Sustaining the Momentum: Updates on Our Gun Violence Prevention Campaign

Inside Leadership

Sustaining the Momentum: Updates on Our Gun Violence Prevention Campaign

Three teen boys holding signs that read REFORM JEWISH STUDENTS SAY ENOUGH IS ENOUGH

On March 24, thousands of Reform Jews joined together in Washington, D.C., and in cities around the world in support of the March for Our Lives. Led by our high school and college students, we spent Shabbat engaged in social justice work and, as Rabbi Abraham Joshua Heschel said, “prayed with our feet” to end the scourge of gun violence.  

Two months ago, just days after the massacre in Parkland, NFTY — The Reform Jewish Youth Movement passed a lengthy resolution affirming our commitment to ending gun violence. Since then, thousands of Reform Jews have joined us in taking a stance on gun violence legislation by urging Congress to take action, inviting teens to speak from the bimahand marching with us in Washington D.C. and around the world.  

And while the numbers from the March for Our Lives were impressive – 800,000 marchers, hundreds of cities, thousands of Reform Jews – even more impressive is the momentum that the March for Our Lives built that we now have the opportunity and obligation to sustain.  

Here’s what the Reform Movement has been up to since the March for Our Lives:  

  1. National Call-In Day: On Tuesday, April 10, Reform Jews across the U.S. joined together to demand that Congress enact common sense gun violence prevention policies. Reform Jews from 23 states spoke with 85+ members of Congress. Teens from KESTY, the youth group at Temple Emanuel in Kensington, MD, hosted a call-in night to make calls together to amplify their collective voices. (If you've yet to contact your member of Congress, you can still do so. Here's how.

  2. Legislative Change: NFTY teens, the Religious Action Center, and the Union for Reform Judaism have long been at the forefront of pressing social issues and matters of justice in the world. Building on this legacy, we are organizing for legislative change. Five NFTY regions will host voter registration drives through the end of the school year, and we are gearing up to participate in a civic engagement campaign leading up to the midterm elections. Sign up to receive more information.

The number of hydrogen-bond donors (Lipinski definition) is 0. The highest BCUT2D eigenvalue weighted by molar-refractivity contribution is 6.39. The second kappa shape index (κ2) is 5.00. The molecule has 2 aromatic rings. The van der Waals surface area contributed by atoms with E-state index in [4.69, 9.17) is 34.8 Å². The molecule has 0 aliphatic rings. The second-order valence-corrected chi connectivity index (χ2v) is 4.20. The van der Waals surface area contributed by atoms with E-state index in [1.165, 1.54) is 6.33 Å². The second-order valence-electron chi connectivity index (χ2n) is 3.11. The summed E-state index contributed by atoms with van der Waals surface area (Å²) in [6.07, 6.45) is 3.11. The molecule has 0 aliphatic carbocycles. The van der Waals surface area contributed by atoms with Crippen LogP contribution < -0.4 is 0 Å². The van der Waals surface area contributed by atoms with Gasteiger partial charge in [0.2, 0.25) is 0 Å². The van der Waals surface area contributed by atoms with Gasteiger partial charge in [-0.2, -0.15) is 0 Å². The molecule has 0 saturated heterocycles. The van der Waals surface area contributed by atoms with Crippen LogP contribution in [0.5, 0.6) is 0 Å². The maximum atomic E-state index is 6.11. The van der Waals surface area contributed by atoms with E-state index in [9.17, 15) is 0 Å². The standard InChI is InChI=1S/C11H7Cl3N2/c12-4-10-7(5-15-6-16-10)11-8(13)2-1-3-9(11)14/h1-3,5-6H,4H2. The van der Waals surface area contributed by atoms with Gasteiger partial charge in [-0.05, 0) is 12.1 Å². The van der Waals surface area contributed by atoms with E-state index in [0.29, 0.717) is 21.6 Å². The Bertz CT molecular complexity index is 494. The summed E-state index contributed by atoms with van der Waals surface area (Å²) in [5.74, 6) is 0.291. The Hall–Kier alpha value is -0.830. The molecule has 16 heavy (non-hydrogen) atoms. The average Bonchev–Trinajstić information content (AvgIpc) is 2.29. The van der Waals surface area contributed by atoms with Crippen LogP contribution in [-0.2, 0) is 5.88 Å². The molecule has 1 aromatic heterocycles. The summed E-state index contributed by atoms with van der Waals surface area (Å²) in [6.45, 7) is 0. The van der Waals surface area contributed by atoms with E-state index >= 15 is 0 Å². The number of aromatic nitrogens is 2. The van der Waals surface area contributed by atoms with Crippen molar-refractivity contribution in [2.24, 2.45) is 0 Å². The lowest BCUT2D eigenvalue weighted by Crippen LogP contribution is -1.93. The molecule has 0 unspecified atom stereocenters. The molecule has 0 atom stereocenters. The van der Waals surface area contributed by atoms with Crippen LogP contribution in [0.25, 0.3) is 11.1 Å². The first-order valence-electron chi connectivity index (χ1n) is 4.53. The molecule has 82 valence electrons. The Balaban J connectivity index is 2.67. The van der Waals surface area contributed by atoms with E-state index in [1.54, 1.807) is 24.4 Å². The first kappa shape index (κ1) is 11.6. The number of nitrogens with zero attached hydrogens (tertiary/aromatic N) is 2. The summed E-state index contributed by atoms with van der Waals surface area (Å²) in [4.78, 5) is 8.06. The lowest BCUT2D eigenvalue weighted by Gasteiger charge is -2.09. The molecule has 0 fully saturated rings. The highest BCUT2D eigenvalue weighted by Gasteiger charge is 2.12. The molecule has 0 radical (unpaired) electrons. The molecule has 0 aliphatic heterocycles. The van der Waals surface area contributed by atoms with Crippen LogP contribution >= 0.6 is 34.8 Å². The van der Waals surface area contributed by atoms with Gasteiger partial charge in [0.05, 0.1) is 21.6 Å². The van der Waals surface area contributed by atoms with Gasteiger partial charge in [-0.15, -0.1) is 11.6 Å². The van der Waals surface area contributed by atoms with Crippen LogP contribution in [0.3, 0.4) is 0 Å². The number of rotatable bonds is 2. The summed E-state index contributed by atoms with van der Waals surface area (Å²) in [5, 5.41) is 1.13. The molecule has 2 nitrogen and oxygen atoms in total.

3. School Walkouts: This Friday, April 20, thousands of high school students will walk out of school to rally against gun violence in schools. More than 2,000 school walkouts are registered across the country on the anniversary of the massacre at Columbine High School in 1999. Are you walking out? Use NFTY’s resources.  

  4. National Gun Violence Awareness Day: Even when call-in days and school walkouts are behind us, we aren’t slowing down. We're already gearing up for National Gun Violence Awareness Day on Friday, June 1, and Wear Orange WeekendUse NFTY’s resources to learn how to be an effective activist, and save the date to join NFTY and the entire Reform Movement in wearing orange to commemorate victims of gun violence and demand action to keep our communities safe.  

Together, we are committed to building inclusive communities, repairing the world, and pursuing justice. Our work is just beginning. Sign up to stay involved as we organize for legislative change, voter registration, and ultimately, a healed world.  

Have something to say about this post? Join the conversation in The Tent, the social network for congregational leaders of the Reform Movement. You can also tweet us or tell us how you feel on Facebook.

Logan Zinman Gerber is the national teen campaign organizer at the Religious Action Center of Reform Judaism, working with high school and college students on the Reform Jewish Movement's gun violence prevention strategy and civic engagement. An alumna of the University of Wisconsin and the University of Chicago, Logan started her career working for Ceasefire, The Joyce Foundation, and Chicago Public Schools, and spent the last seven years working as NFTY's Chicago director. She is humbled to get to wake up every day and support our youth leaders in their pursuit of justice.

Logan Zinman Gerber
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